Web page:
# A Change in Age at the Olympics

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The Olympics is an interesting competition for soccer fans: it has the characteristics of both a big tournament like the World Cup and a smaller showcase for young players. The quality of play is often top class and the excitement can be very high, but it’s ultimately a chance for newcomers to show their talent in their national team.

Kaggle’s Olympics History dataset contains an array of information on the sporting event, going back to Athens 1896. For the purpose of this analysis, I looked specifically at soccer players who participated at the Olympics and decided to analyze the change in players’ average age over the last 120 years.

The data shows an increase in age until the mid-20th century, a slight decrease over the next 40 years, and a more significant decrease starting in the 1990s. Further research shows that in 1992 a restriction of 23 years old was put in place. Teams from then on have been restricted to only three players over the age of 23, which explains the larger drop at the end of the 20th and early 21st century.

To better visualize the change over time, I have used a LOESS (Locally Weighted Scatter-plot Smoother) model, which allows for a smooth curve that combines both linear least-squares and nonlinear regression.

A few interesting insights:

- Norway’s 1952 Olympics team was the oldest ever, at an average age of 30.2 years old.
- The youngest team to every participate the United States’ Christian Brothers’ College-1 squad back in 1904, with an average of 18.2. This team comprised of just 11 players.
- The oldest soccer player to ever feature in the Olympics was Oros Witarsa, an Indonesia goalkeeper, featuring in the 1956 Summer Olympics at the age of 40.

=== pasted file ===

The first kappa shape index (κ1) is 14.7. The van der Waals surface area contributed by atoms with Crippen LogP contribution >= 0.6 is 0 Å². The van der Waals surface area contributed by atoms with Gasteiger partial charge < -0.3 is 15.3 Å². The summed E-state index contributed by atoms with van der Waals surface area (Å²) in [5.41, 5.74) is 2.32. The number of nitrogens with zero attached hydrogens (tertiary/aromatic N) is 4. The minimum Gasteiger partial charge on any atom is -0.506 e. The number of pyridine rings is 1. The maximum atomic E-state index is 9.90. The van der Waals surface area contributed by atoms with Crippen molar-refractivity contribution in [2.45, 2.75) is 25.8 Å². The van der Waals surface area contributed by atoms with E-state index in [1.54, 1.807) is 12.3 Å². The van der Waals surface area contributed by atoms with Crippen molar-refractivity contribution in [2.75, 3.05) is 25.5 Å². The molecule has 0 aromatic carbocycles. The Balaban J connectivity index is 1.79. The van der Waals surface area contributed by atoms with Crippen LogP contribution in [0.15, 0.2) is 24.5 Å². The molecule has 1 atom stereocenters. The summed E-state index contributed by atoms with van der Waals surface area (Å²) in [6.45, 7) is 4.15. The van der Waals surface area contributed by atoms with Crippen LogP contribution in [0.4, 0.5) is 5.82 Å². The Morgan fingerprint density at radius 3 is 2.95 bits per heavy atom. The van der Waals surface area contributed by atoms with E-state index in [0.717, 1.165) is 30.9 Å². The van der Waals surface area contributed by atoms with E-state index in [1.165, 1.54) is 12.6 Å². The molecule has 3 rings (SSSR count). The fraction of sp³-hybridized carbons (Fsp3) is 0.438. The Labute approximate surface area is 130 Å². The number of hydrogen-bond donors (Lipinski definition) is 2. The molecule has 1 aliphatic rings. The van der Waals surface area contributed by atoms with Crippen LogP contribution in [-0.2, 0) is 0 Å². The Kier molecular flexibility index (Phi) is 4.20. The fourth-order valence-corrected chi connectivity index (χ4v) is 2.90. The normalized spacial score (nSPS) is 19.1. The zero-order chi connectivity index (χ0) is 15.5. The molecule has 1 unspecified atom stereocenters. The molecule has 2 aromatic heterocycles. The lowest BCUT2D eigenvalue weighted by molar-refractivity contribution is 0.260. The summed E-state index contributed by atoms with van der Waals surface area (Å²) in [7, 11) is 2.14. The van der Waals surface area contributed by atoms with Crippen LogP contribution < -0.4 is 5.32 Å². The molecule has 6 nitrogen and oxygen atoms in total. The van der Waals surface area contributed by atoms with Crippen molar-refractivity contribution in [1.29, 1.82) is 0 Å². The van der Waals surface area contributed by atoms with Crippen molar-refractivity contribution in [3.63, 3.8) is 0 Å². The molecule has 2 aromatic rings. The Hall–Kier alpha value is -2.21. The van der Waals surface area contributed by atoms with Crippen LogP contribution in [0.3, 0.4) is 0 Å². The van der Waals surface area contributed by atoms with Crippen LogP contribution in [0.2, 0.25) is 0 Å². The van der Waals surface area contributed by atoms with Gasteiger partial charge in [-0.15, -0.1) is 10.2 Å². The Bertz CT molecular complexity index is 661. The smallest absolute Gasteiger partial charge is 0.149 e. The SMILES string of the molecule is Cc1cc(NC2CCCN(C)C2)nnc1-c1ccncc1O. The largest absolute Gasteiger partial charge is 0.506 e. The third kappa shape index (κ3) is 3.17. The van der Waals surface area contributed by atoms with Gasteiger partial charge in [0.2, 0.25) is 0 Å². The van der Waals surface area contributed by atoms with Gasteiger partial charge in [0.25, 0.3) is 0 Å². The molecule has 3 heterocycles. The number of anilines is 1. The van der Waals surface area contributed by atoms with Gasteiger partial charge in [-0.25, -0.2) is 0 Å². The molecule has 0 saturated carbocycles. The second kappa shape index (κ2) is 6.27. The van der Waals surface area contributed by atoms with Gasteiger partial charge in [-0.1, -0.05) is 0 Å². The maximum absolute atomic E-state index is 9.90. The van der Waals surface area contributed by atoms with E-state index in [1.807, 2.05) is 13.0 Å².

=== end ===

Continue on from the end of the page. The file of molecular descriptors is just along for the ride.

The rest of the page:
- There have been six 15-year-olds to have played in the Olympics (youngest age): Chirawat Pimpawatin, Chatchai Paholpat (both Thailand, 1958), Samuel Osei Kuffour (Ghana, 1992), Abdel-Karim Muhammad Mahmoud Ezzat Sakr (Egypt, 1936), and Louis John Menges (Christian Brothers College 1- USA, 1904).
- Three teams have fielded over 200 soccer players in the history of the Olympics: Italy (240), USA (205), Brazil (204).

And as I enjoy making animated visualizations, here is a more energetic version of the above graph:

As you can see, the LOESS curve changes shape based on the new data available.

library(dplyr) library(ggplot2) library(ggthemes) library(lubridate) library(readr) library(animation) soccer_olympics <- df %>% filter(Event == "Football Men's Football") medal_winners <- soccer_olympics %>% filter(Medal %in% c("Gold","Silver", "Bronze")) medal_winners$Medal <- medal_winners$Medal %>% factor(levels = c("Gold", "Silver", "Bronze")) age_medal_winners <- medal_winners %>% group_by(Team,Games,Year,Medal) %>% summarise(mean_age = mean(Age,na.rm = TRUE)) age_medal_winners %>% ggplot(aes(x = Year, y = mean_age, color = Medal)) + geom_point()+ geom_smooth() age_medal_winners %>% ggplot(aes(x = Year, y = mean_age, color = Medal)) + geom_smooth()

And for the animated graph:

saveGIF({ for (i in 1900:2016) { year_games <- as.character(i) year_data % filter(Year <= i) gg % ggplot(aes(x = Year, y = mean_age )) + geom_point()+ geom_smooth(method = "auto", se = FALSE)+ theme_tufte()+ ggtitle(paste0('Mean Age of Soccer Teams at the Olympics (1900 - ', year_games,")"))+ theme(legend.position="none")+ theme(plot.title = element_text(size = 22, face= "italic", hjust = 0.5))+ scale_x_continuous(breaks=seq(1900,2020,10), limits = c(1900,2020))+ scale_y_continuous(breaks=seq(18,30,2), limits = c(18,30))+ labs(y = "Mean Age", caption ="Data from Kaggle.com") print(gg) } }, movie.name = 'olympic_team_ages.gif', interval = 0.2, ani.width = 1000, ani.height = 700)

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